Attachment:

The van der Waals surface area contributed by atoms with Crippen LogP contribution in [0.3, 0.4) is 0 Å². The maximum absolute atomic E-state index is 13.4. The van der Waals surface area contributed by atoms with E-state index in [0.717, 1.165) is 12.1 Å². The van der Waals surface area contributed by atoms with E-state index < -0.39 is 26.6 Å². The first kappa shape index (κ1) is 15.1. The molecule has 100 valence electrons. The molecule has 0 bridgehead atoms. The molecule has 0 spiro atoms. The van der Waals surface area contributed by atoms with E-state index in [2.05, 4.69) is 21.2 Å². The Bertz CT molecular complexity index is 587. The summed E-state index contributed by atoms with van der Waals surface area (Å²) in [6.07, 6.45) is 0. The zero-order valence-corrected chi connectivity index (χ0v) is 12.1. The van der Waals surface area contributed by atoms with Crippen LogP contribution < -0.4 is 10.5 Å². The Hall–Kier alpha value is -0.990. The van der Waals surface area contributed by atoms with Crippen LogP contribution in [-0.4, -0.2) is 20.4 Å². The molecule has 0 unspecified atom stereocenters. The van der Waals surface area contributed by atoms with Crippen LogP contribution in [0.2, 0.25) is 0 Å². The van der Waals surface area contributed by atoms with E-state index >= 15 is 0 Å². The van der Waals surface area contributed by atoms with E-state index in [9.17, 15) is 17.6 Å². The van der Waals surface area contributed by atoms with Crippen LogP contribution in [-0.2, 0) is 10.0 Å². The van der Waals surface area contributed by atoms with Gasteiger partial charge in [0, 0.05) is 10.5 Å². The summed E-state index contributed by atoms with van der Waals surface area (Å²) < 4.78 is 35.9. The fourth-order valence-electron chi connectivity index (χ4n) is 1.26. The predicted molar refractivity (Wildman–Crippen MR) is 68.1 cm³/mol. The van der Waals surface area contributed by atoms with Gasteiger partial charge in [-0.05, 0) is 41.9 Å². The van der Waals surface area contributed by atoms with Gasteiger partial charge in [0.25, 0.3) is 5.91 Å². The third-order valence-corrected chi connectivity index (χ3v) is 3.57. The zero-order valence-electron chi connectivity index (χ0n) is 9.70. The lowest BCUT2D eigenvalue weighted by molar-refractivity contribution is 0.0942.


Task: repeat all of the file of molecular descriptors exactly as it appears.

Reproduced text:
The van der Waals surface area contributed by atoms with Crippen LogP contribution in [0.3, 0.4) is 0 Å². The maximum absolute atomic E-state index is 13.4. The van der Waals surface area contributed by atoms with E-state index in [0.717, 1.165) is 12.1 Å². The van der Waals surface area contributed by atoms with E-state index < -0.39 is 26.6 Å². The first kappa shape index (κ1) is 15.1. The molecule has 100 valence electrons. The molecule has 0 bridgehead atoms. The molecule has 0 spiro atoms. The van der Waals surface area contributed by atoms with E-state index in [2.05, 4.69) is 21.2 Å². The Bertz CT molecular complexity index is 587. The summed E-state index contributed by atoms with van der Waals surface area (Å²) in [6.07, 6.45) is 0. The zero-order valence-corrected chi connectivity index (χ0v) is 12.1. The van der Waals surface area contributed by atoms with Crippen LogP contribution < -0.4 is 10.5 Å². The Hall–Kier alpha value is -0.990. The van der Waals surface area contributed by atoms with Crippen LogP contribution in [-0.4, -0.2) is 20.4 Å². The molecule has 0 unspecified atom stereocenters. The van der Waals surface area contributed by atoms with Crippen LogP contribution in [0.2, 0.25) is 0 Å². The van der Waals surface area contributed by atoms with E-state index >= 15 is 0 Å². The van der Waals surface area contributed by atoms with E-state index in [9.17, 15) is 17.6 Å². The van der Waals surface area contributed by atoms with Crippen LogP contribution in [-0.2, 0) is 10.0 Å². The van der Waals surface area contributed by atoms with Gasteiger partial charge in [0, 0.05) is 10.5 Å². The summed E-state index contributed by atoms with van der Waals surface area (Å²) < 4.78 is 35.9. The fourth-order valence-electron chi connectivity index (χ4n) is 1.26. The predicted molar refractivity (Wildman–Crippen MR) is 68.1 cm³/mol. The van der Waals surface area contributed by atoms with Gasteiger partial charge in [-0.05, 0) is 41.9 Å². The van der Waals surface area contributed by atoms with Gasteiger partial charge in [0.25, 0.3) is 5.91 Å². The third-order valence-corrected chi connectivity index (χ3v) is 3.57. The zero-order valence-electron chi connectivity index (χ0n) is 9.70. The lowest BCUT2D eigenvalue weighted by molar-refractivity contribution is 0.0942.